1) I’m planning a project that is going to be worked on a piece of fabric that’s about 2 1/2 to 3 inches wide. I’d really like to avoid the cons of hooping if I can help it, but I’m kind of stumped. The only think I can think of is to do the embroidery first, and then cut and finish the fabric.

    2) To that end, what are your thoughts on the Q-Snap frames? I think they’re mostly meant for quilting, but do you think that they could be used for embroidery as well?

    I’d love to know your thoughts on both of these topics, the first especially. I’m going to be making a tallit, or a Jewish prayer shawl, and the piece in question, called the atarah, traditionally has the blessing for donning the tallit embroidered onto it. I’d really like to get started soon, so that I can have a tallit ready for Rosh Hashanah in the fall, so I’d really like to know your thoughts!

    Thank you!

    1. Hi, Taylor –

      On #1 – yes, I’d do the embroidery first and then cut the fabric. That’s the standard approach with any kind of garment-type construction from scratch.

      On #2 – Not a huge fan of q-snaps myself (they don’t grip most embroidery fabric well enough to keep it really taut, without some extra padding, and even with extra padding (i.e. felt strips), it still eventually slips. Just my take!

      If you work the embroidery on the fabric first, would it be possible to put the whole piece of fabric in a scroll frame or something of that sort? A slate frame? How wide is it?

    2. Yay! Thank you, that actually solves one dilemma I had. And too bad about the Q-Snaps, I actually thought they were a pretty cool idea, but I will bow to your superior experience and save them for when I finally do my first quilt.

      I’m planning on the finished embroidered piece– called the atarah (ah-TAR-rah)– to be about 30in long from end to end, and 4in wide, possibly 5in. If I find a frame big enough (and easy enough to manipulate– I don’t have the time or the experience to wrestle with a slate frame), I miiiight be able to fit the whole thing, but that’s where my knowledge ends. A scroll frame might be the best solution, but in order to fit the whole thing, I might end up having to turn it on its side to accommodate the length. Any suggestions?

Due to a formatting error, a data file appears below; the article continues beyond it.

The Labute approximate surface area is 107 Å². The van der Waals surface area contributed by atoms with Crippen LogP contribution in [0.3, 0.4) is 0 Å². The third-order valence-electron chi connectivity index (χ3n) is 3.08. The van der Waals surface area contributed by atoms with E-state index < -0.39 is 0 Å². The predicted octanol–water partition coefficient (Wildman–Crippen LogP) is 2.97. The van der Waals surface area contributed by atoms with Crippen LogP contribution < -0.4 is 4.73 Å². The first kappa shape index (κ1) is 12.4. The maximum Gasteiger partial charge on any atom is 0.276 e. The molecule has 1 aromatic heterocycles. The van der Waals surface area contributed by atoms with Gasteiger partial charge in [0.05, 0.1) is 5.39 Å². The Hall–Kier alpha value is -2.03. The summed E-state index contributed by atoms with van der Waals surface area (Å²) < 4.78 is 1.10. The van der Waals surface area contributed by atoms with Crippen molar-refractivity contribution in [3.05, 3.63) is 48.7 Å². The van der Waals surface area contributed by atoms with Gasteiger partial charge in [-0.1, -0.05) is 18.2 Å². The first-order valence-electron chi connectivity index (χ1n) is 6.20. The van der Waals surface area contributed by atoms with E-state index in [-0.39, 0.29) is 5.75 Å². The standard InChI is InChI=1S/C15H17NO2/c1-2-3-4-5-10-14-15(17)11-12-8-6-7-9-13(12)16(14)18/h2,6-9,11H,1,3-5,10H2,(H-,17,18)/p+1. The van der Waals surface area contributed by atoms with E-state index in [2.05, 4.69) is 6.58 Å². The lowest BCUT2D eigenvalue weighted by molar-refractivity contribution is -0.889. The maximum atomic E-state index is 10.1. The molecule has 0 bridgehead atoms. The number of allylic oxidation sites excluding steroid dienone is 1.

Also, I don’t know how relevant this would be, but the material I’m planning to use is most likely to be a cotton mix, since it’s not kosher to mix linen and wool, and the religiously required parts are made of wool.

    3. PS: I think I got my dimensions mixed up– width from left to right is going to be 30in, and length from top to bottom is going to be 4 or 5in.

      Also, I was reading your review of the Millennium frame, and I think I found my frame solution– but I’d need to take out a loan from the First National Bank of Grandma first, because hot DANG that thing is pricey! Add in the stand, and that’s half my month’s rent right there!

  4. I have been doing a series of small embroideries of windows, so it is very important that the lines are straight, parallel to one another etc. I have only used a hoop so far (an inexpensive German wooden hoop which can be tightened with a screw driver) , but my problem with them is that there seems to be a real danger of stretching the fabric slightly unevenly when you mount it, meaning that when you take the work off the hoop, lines that should have been straight turn out to be slightly slanted or similar (to disastrous effect on one occasion – I had to unpick it all). I’m wondering if using a frame would eliminate this problem?

    1. It does, somewhat. I think a slate frame would be your best bet. Evertite stretcher bars would also work – you just have to take the time to carefully and evenly mount the fabric on the frame.

  5. How do you treat the fabric square on the back after finishing the embroidery piece?

    I want to put it in a round hoop. Do I serge all around the quare fabric first as is? Do I wait until embroidery is finished – then take it out and cut it in a wider circle and serge it? How much fabric should remain on the back?
    Thanks for your help.

    1. Hi, Fran, I’m not sure what you’re talking about. You mention the “fabric square on the back after finishing the piece.” You’re commenting on an article about embroidery hoops & frames, as opposed to an article about a specific project, so I’m not sure what project you’re talking about, or what the fabric square on the back is. If you can clarify a bit, I might be able to help you out! Thanks!